Horizon Plaza by Michael Graves and Associates for Newark Museum

Horizon Plaza by Michael Graves & Associates for Newark Museum

Michael Graves & Associates (MGA) has designed Newark's new downtown city green space for the Newark Museum. Horizon Plaza, the 11,000-square-foot garden will create a welcoming new vista for visitors to the Museum's campus and a unique urban landscape for Newark's James Street Commons Historic District and the Washington Park neighborhood.

Located along the intersection of Washington Street and Central Avenue at the southeast corner of the Museum campus, the concept for Horizon Plaza utilizes a "Memory-Clue" framework. Rather than creating a literal reminder of the properties that once stood on the site, including the 1858 Polhemus House, the concept is an abstract design with a mixture of hardscape and softscape features that provide visual, tactile "memory clues" to the history of the site. The major interstitial spaces of the plaza level are articulated in large masonry pavers to add elegant areas for people to stroll and gather.

The dynamic landscape design of Horizon Plaza includes indigenous, sustainable plantings that evoke the footprint of the parlor floor of the Polhemus House and the locations of other prior residential and commercial building yards. These features are represented by open spaces planted with grasses, shrubs, ground covers, and lawns, native to Essex County, such as "Karley Rose" Fountain Grass, Blue Chip Buddleia, and the daylilies known as "Pardon Me" and "Big Time Happy" that will grow and change with the seasons, loosely referencing the architectural evolution of this built-up urban site as it changed over time.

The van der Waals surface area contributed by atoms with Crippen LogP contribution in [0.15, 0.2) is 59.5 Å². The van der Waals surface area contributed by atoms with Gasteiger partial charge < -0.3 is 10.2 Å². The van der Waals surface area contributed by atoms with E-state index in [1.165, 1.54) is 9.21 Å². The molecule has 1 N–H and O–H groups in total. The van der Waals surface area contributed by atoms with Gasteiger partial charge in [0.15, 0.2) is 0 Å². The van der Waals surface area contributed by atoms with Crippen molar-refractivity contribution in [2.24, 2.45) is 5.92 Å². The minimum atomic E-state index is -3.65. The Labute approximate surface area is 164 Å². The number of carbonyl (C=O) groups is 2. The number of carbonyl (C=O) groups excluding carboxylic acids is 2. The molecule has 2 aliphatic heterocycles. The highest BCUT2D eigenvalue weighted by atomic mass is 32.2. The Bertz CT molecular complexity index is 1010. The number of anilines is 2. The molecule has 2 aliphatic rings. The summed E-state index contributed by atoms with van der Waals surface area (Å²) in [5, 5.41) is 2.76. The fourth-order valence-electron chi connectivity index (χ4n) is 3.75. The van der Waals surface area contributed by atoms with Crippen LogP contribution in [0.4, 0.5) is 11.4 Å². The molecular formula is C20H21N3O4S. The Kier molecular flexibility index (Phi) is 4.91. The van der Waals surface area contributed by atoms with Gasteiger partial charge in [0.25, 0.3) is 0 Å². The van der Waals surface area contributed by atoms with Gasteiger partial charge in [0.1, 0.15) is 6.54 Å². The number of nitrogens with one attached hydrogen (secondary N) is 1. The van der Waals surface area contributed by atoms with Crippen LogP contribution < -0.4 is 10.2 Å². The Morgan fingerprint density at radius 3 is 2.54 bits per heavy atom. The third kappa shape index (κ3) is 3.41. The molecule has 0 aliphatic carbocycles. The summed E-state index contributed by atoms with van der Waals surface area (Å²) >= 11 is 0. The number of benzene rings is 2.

The new plaza is framed with an iron fence and lined with perimeter trees, featuring Sango-Kaku (coral bark) Japanese maple trees and flowering Bradford Pear trees to complement the existing tree line on the site's north side.

Masonry pavers with bench-style seating will provide elegant internal spaces along which people may stroll and gather. Steel and marble-topped structures reference the marble hearths of long ago, accompanied by interpretive signage panels further conveying the history of the site. A large scale, etched masonry panel announcing Horizon Plaza marks the corner of the historic site, a prominent focal point that both celebrates the Horizon Foundation gift and announces the gateway to the Newark Museum.

filed under: Landscape Design
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